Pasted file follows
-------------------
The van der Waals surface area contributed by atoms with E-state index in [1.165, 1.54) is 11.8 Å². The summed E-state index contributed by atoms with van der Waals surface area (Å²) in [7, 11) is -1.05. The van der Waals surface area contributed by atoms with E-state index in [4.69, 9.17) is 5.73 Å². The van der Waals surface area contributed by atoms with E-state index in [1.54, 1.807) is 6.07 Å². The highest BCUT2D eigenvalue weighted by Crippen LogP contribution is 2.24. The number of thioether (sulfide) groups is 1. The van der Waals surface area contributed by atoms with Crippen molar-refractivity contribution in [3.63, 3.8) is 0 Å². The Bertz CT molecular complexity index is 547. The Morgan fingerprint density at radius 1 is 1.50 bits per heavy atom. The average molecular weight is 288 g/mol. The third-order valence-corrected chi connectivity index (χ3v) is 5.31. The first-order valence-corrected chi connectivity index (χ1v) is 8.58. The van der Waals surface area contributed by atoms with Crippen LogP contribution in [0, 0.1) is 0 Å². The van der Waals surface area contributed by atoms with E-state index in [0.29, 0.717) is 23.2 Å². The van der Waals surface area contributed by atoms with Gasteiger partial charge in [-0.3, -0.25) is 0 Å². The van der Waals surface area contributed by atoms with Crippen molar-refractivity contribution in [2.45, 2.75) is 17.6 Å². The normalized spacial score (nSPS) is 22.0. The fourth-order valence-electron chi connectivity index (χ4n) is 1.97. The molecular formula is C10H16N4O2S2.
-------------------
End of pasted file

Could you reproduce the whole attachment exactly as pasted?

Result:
The van der Waals surface area contributed by atoms with E-state index in [1.165, 1.54) is 11.8 Å². The summed E-state index contributed by atoms with van der Waals surface area (Å²) in [7, 11) is -1.05. The van der Waals surface area contributed by atoms with E-state index in [4.69, 9.17) is 5.73 Å². The van der Waals surface area contributed by atoms with E-state index in [1.54, 1.807) is 6.07 Å². The highest BCUT2D eigenvalue weighted by Crippen LogP contribution is 2.24. The number of thioether (sulfide) groups is 1. The van der Waals surface area contributed by atoms with Crippen molar-refractivity contribution in [3.63, 3.8) is 0 Å². The Bertz CT molecular complexity index is 547. The Morgan fingerprint density at radius 1 is 1.50 bits per heavy atom. The average molecular weight is 288 g/mol. The third-order valence-corrected chi connectivity index (χ3v) is 5.31. The first-order valence-corrected chi connectivity index (χ1v) is 8.58. The van der Waals surface area contributed by atoms with Crippen LogP contribution in [0, 0.1) is 0 Å². The van der Waals surface area contributed by atoms with E-state index in [0.29, 0.717) is 23.2 Å². The van der Waals surface area contributed by atoms with Gasteiger partial charge in [-0.3, -0.25) is 0 Å². The van der Waals surface area contributed by atoms with Crippen molar-refractivity contribution in [2.45, 2.75) is 17.6 Å². The normalized spacial score (nSPS) is 22.0. The fourth-order valence-electron chi connectivity index (χ4n) is 1.97. The molecular formula is C10H16N4O2S2.